Posted on: July 4, 2017
Each time she looks through a microscope to better understand cave bacteria, Richenda McFarlane may also be staring at life that’s centuries old or perhaps even something from another planets.
She’s getting to play researcher, time traveler and astronaut all at the same time.
“Because cave environments are closed off and often so extreme, they don’t change much over time,” said McFarlane. “I’ve heard cave life being equated with ancient life or life on other planets. If the bacteria was there in ancient times, it’s probably very similar to what is there today.”
And because caves can be twisty with tiny entrances and little or no opportunities for air movement, gases like nitrogen dioxide, methane, sulphur and others have the potential to build up to lethal concentrations and in doing so, mirror the environments of other planets.
“That means we can use what we know in caves to find life on Mars and other planets because if it’s there on Mars, it’s probably hiding in something like a cave on Earth.”
She is spending this summer studying bacteria collected from two different caves in North America as part of faculty member Dr. Naowarat (Ann) Cheeptham’s ongoing search for medical uses for cave bacteria. McFarlane’s findings will also go toward her Undergraduate Research Experience Award Program (UREAP) study called “Screening of cave microorganisms for enzyme activity”.
McFarlane is one of 26 students conducing studies this summer under the UREAP program, which provides a $4,500 scholarship to do a supervised project and is a great way to get paid while picking up valuable experience.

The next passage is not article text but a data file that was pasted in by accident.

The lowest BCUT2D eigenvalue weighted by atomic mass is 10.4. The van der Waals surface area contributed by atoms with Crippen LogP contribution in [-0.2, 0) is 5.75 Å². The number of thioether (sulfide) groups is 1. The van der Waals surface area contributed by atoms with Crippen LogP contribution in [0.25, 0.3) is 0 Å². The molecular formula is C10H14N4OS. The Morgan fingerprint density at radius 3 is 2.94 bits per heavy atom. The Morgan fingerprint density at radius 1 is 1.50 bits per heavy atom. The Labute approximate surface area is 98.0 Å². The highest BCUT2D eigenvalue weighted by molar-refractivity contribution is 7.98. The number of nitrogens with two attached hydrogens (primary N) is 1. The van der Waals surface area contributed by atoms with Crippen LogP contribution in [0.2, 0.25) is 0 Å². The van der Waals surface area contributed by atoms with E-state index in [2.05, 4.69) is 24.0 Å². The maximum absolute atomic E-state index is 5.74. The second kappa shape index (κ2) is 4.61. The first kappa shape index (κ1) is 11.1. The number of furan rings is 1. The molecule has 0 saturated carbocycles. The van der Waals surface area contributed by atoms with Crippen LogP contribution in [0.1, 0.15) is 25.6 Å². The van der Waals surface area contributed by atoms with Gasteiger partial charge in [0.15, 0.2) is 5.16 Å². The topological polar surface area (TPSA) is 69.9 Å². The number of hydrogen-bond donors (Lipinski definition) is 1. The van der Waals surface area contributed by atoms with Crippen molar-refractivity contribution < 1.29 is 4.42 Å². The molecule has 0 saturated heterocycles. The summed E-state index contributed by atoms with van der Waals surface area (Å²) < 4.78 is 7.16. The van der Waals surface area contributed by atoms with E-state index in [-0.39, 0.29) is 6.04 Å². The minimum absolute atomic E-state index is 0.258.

A fan of exploring the unknown, McFarlane said research provides the opportunity to better understand who we are and how the world works. And when the results don’t line up with what was expected or even hoped for, there’s understanding in that as well.
“To me, science is how we move forward and how we can make our lives better—how we develop new things that will be beneficial. The possibilities are just endless in science. There is a lot of research that’s already been done, but there’s so many things we still don’t know. We have the opportunity to go out and find out why these things happen and what these things are, which I think is really cool.”
Of what she’s learned so far working on Cheeptham’s project, here are some of her favourites:
- Learning different techniques and new skills
- Learning how to screen bacteria and fungi for different enzyme activities
- Learning how to extract DNA
- Learning how to amplify genes in the genome
The self-proclaimed “science nerd” could easily revolve her life around science, but knows the value of having other interests. Among them is playing and performing classical violin, which she has done for 15 years. As different as the two interests may seem, McFarlane sees similarities.
“Violin helps with some of my fine motor skills and helps with dedication to a task. It takes a long time to get good at violin and the same goes for science. You have to stick with it to get results, you can’t just spend a month on it and expect something will happen.”